RedRock is Open Source


Putting big data analysis in your hands

RedRock on GitHub

We are excited to announce that the RedRock backend is now open source! That’s cool, but what is RedRock you say?

RedRock is an example application to demonstrate the power of Spark integrated with ElasticSearch and processing Twitter data.

RedRock puts the power of big data analysis in the hands of everyday users. They only need to provide a word or hashtag and RedRock will analyze billions of historical tweets and provide analysis. RedRock allows the user to search for anything they want, as well as tune the search results by including and excluding terms.

We have paired the RedRock backend with an iPad front end that communicates with it via REST calls. That means the backend can be hooked up to any frontend you like. To get you excited about the endless possibilities that we see here, we are providing some examples of how we chose to display the data returned from RedRock.

In this scenario, the user searched for "ibm":


On the left is a list of the top tweets for the search, and some statistics about the data you're working with. This list of tweets can be dismissed and shown at any time by tapping the “Feed” button. On the right, we have five different visualizations, each providing more information about your search. The user can switch between the visualizations by clicking on the icons at the bottom, or by swiping left and right on the visualization.

Let’s go through some of the key features of the feed and the visualizations by describing what you're seeing in the screenshots...

  • Twitter Feed: Top 100 tweets related to your search sorted by most influential user (followers count)

  • Found Tweets: Total number of tweets that matched your search
  • Found Users: Total number of unique users within tweets that matched your search

  • Total Tweets: Total number of tweets in the database

  • Cluster: Shows relationships between the top 20 most closely related terms to your search. Each colored group represents a different topic, and the size of each circle represents the volume of occurrences. 


Network Graph

Shows the top 20 most closely related terms to the search term. The size of the circle represents its frequency, and the length of the line represents how closely it relates to the search term.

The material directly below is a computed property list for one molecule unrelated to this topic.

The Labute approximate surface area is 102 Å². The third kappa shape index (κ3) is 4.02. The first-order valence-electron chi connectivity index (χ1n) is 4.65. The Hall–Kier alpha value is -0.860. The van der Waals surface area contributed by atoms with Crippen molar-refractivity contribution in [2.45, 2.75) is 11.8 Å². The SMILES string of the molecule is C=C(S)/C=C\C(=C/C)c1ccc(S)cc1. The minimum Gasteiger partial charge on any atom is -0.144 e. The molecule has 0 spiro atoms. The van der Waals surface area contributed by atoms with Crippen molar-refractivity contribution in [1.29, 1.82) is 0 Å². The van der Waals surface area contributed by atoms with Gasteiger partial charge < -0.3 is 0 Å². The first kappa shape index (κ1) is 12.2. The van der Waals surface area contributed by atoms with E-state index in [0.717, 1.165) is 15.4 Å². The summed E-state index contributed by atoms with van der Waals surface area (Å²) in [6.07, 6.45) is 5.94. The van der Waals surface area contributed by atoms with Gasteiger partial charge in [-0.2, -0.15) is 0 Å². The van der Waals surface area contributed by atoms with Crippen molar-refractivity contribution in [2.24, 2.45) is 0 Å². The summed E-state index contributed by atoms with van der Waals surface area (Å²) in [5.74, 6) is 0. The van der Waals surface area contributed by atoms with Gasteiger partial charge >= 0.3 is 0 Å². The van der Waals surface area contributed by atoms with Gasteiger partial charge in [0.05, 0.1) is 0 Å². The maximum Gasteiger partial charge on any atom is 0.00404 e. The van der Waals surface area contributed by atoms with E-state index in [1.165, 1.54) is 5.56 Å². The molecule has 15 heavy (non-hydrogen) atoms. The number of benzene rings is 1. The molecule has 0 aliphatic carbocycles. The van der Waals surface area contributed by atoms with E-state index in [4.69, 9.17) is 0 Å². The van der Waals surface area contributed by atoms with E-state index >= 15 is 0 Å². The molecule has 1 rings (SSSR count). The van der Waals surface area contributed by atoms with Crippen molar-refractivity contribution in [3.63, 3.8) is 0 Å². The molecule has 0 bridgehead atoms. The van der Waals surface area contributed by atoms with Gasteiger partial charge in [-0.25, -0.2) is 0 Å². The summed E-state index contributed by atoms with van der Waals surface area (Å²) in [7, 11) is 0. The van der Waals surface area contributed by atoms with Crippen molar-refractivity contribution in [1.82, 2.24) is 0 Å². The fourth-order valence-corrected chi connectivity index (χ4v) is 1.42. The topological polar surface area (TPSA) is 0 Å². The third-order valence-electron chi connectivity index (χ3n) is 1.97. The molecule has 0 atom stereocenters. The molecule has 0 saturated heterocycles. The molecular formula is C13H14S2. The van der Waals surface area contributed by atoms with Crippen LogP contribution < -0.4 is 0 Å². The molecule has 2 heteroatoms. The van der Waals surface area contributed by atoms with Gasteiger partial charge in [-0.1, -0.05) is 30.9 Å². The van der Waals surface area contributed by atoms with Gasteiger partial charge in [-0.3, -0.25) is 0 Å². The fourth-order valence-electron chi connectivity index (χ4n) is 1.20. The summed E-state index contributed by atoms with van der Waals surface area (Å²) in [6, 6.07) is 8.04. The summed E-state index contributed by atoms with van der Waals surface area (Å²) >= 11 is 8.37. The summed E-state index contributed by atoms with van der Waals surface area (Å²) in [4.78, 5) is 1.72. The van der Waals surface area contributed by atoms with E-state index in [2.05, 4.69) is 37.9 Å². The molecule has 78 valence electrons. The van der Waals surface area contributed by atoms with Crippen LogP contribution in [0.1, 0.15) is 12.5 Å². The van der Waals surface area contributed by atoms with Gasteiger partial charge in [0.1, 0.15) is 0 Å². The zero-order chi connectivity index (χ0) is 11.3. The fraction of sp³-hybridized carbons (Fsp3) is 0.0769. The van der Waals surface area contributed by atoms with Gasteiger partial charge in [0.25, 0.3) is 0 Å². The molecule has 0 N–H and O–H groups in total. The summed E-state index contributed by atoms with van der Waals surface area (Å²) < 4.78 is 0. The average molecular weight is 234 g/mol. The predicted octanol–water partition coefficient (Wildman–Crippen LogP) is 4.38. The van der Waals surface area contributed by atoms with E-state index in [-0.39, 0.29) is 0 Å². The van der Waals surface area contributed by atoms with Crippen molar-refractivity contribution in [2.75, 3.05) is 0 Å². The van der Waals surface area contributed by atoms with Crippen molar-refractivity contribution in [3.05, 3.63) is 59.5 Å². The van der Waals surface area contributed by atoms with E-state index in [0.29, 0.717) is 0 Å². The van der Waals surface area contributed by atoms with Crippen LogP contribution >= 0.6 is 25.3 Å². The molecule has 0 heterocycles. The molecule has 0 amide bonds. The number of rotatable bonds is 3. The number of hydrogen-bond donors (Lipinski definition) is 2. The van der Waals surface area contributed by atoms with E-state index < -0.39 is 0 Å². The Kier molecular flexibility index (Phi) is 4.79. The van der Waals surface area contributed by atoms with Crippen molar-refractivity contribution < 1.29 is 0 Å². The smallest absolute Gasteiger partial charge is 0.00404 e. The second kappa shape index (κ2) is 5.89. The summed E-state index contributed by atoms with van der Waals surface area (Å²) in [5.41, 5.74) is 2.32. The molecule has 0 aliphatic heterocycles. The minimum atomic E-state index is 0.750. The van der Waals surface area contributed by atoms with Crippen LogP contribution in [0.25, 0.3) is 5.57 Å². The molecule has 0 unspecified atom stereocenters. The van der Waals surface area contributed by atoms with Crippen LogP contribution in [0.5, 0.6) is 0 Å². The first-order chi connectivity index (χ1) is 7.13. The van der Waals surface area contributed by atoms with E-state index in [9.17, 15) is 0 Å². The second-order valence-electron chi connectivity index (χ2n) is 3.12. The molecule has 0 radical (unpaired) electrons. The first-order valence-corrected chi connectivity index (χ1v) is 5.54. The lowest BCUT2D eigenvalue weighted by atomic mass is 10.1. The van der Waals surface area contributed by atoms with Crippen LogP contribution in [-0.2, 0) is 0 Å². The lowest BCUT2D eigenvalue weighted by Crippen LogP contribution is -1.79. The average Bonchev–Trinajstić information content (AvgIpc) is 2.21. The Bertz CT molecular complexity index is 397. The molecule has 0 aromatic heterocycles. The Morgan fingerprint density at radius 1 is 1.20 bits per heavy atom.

Sentiment Bar Chart

Shows the positive and negative sentiment related to the search term over time.


Profession Treemap

Shows the careers of users tweeting about the given topic.


World Map

Shows the volume of tweets from each country over time. 


When we started this project, we set it up as if we were using Spark from a notebook. This meant that every time a user searched for a term, a Spark job would run. This worked fine as long as there was only one user. Because this would not scale the way we wanted, we decided to use Spark Streaming to process and annotate the tweets as they came in. This meant that Spark would extract the information that we needed from each tweet, do some analysis, and then save the annotated tweet in ElasticSearch. ElasticSearch is very good at text searches so that is just what we used it for. By combining these two technologies we were able to get better analysis and faster response times than if we'd used either technology individually.

RedRock was initially put together in a very short amount of time for a demo. Using Spark allowed us to get the project up and running quickly by making it easy to set up, develop algorithms, and scale. We know it isn’t perfect, but we figured we would share it with you all in hopes that it will help you as you use Spark to tackle any big data blocking your plans of world domination.

Enjoy RedRock — and we look forward to your feedback.


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